In this way, mercury concentrations in blood and hair have been used as biomarkers to assess the human exposition to this element (Chien et al., 2010). In this way, hair samples appear as interesting alternative because it is a noninvasive matrix and it is easy to sample. Besides, hair Hg concentrations are higher than in other human samples (e.g. blood, urine, nails, among others) and it correlates to concentrations in blood, since mercury is incorporated into hair follicles by the formation of a MeHg-cysteine complex (Esteban et al., 2015; Mcdowell et al., 2004).

Some studies suggest that concentrations in human hair samples is positively correlated to fish consumption, especially in coastal regions where fish is consumed as primary source of protein (USEPA 2010, Gibb et al., 2016; Esteban et al., 2015; Oken et al., 2005; Domanico et al., 2017; Cheng et al., 2009). In this way, Díez et al., 2008 found a strong correlation between hair Hg concentration and fish consumption in the urban population from southern Italy. Equally, Yusa et al., 2017 (Spain) analyzed different fish (swordfish, canned tuna, salmon, trout, sole, hake, whiting), finding positive correlation with Hg levels in hair. Likewise, Shao et al., 2013 (China) evaluated hair mercury levels and different species of fish, in order to determine potential health risks associated with dietary consumption of mercury, demonstrating that Hg intake via fish consumption is significantly correlated with Hg accumulated in human hair.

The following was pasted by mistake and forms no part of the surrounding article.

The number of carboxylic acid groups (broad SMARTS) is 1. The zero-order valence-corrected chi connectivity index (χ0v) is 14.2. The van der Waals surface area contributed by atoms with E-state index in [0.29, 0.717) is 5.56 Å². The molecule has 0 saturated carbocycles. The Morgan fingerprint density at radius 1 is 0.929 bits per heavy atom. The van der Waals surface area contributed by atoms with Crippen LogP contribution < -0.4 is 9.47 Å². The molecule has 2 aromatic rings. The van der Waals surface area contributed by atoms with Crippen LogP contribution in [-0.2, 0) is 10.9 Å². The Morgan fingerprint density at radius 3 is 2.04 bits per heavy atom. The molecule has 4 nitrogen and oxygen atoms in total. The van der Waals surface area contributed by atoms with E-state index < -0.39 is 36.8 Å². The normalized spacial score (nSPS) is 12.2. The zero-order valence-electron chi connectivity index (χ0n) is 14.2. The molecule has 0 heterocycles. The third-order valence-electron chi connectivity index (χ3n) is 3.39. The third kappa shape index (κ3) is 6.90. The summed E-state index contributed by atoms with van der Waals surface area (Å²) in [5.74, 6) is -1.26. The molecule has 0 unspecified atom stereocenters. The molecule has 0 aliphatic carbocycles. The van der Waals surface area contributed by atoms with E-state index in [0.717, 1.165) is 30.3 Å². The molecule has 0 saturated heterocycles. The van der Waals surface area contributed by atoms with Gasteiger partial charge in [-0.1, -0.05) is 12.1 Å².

Generally, the consumption of contaminated fish is the primary route of exposure to mercury, although some studies show other sources. In this way, (Díez et al., 2011) found that mean mercury levels were greater in people living close to industrial mining activity sites compared with a site placed hundreds of kilometers away.

In Chile, the impact of mercury contamination has not been deeply studied and the reports have been focused on sediments (Yáñez et al., 2013) or food contamination (Muñoz et al., 2017). However, the evaluation of human exposition is very limited; with only two reports available. In one of the reports (Bruhn et al., 1995), the hair samples from pregnant and breastfeeding women living in south of Chile have been analyzed. In this study, the mean hair mercury concentration reached 1.81 mg kg-1 (corresponding to mothers who live in the coastal region) which was significantly associated with frequency of fish consumption. In other report (Bruhn et al., 1994), total mercury content in scalp hair was analyzed in nursing women (South of Chile) with normal to high fish and seafood consumption as well as in women with negligible or no fish and seafood consumption. The results showed a higher concentration hair mercury of woman's with high fish consumption.